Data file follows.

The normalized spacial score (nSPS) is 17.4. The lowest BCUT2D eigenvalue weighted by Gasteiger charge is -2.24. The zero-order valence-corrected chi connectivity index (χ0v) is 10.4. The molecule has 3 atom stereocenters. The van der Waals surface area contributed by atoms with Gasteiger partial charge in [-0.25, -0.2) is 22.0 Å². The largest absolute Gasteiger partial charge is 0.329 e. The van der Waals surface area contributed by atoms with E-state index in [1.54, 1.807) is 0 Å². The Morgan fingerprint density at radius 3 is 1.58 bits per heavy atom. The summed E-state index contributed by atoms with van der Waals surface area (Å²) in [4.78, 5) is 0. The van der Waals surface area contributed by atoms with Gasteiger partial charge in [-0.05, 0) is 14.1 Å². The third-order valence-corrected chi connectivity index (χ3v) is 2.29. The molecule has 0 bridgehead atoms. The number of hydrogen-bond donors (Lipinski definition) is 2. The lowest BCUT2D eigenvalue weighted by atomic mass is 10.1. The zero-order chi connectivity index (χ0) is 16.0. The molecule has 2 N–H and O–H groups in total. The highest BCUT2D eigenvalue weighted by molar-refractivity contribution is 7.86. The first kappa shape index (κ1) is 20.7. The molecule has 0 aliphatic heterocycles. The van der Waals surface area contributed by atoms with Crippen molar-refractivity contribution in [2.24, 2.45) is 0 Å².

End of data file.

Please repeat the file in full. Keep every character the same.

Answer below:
The normalized spacial score (nSPS) is 17.4. The lowest BCUT2D eigenvalue weighted by Gasteiger charge is -2.24. The zero-order valence-corrected chi connectivity index (χ0v) is 10.4. The molecule has 3 atom stereocenters. The van der Waals surface area contributed by atoms with Gasteiger partial charge in [-0.25, -0.2) is 22.0 Å². The largest absolute Gasteiger partial charge is 0.329 e. The van der Waals surface area contributed by atoms with E-state index in [1.54, 1.807) is 0 Å². The Morgan fingerprint density at radius 3 is 1.58 bits per heavy atom. The summed E-state index contributed by atoms with van der Waals surface area (Å²) in [4.78, 5) is 0. The van der Waals surface area contributed by atoms with Gasteiger partial charge in [-0.05, 0) is 14.1 Å². The third-order valence-corrected chi connectivity index (χ3v) is 2.29. The molecule has 0 bridgehead atoms. The number of hydrogen-bond donors (Lipinski definition) is 2. The lowest BCUT2D eigenvalue weighted by atomic mass is 10.1. The zero-order chi connectivity index (χ0) is 16.0. The molecule has 2 N–H and O–H groups in total. The highest BCUT2D eigenvalue weighted by molar-refractivity contribution is 7.86. The first kappa shape index (κ1) is 20.7. The molecule has 0 aliphatic heterocycles. The van der Waals surface area contributed by atoms with Crippen molar-refractivity contribution in [2.24, 2.45) is 0 Å².